CEDARBURG, WI (WTAQ) - A school board will ask Wisconsin lawmakers to wait for at least two years to start testing students based on the state's tougher Common Core standards.
The Cedarburg School Board near Milwaukee voted 5-0 Wednesday night to ask the state to hold up what's called the "Smarter Balanced" exam. It's supposed to replace the old statewide WKCE achievement test next spring for reading and math.
School board member Phillip McGoolan said the test is not proven yet as a "viable methodology." He said it was developed by academics who want the federal government more involved in public schooling.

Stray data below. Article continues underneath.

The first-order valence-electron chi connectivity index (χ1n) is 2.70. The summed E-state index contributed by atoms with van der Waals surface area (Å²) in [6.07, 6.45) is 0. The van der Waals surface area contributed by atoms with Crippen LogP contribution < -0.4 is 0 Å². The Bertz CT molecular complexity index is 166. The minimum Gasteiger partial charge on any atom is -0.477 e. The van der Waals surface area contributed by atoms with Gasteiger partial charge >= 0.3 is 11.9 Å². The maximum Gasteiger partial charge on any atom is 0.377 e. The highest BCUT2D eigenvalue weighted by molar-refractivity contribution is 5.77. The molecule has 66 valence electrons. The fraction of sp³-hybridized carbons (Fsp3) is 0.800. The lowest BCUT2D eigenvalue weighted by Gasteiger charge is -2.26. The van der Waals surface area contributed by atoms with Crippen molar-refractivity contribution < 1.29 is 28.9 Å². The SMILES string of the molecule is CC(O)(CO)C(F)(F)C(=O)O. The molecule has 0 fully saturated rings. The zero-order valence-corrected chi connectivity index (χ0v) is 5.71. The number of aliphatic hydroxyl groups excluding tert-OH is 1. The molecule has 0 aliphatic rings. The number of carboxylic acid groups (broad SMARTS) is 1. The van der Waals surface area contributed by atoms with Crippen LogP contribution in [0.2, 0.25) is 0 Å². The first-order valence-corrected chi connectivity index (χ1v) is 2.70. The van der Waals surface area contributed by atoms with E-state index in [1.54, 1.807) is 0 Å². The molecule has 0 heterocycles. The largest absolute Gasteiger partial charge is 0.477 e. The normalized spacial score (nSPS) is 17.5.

Parents at Wednesday night's meeting said more local control is needed, not less. Some rural schools wondered if they'd have enough bandwidth to administer the exams, which will be totally online for the first time.
Last December, the Germantown School Board rejected the Common Core tests and vowed to create their own.
Earlier this year, educators throughout Wisconsin defended the Common Core standards as a necessary vehicle to get students ready for a more complex world. They beat back efforts by state Republicans to drop or reduce the standards, which are just now building steam after Wisconsin adopted them 4 years ago.
(Story courtesy of Wheeler News Service)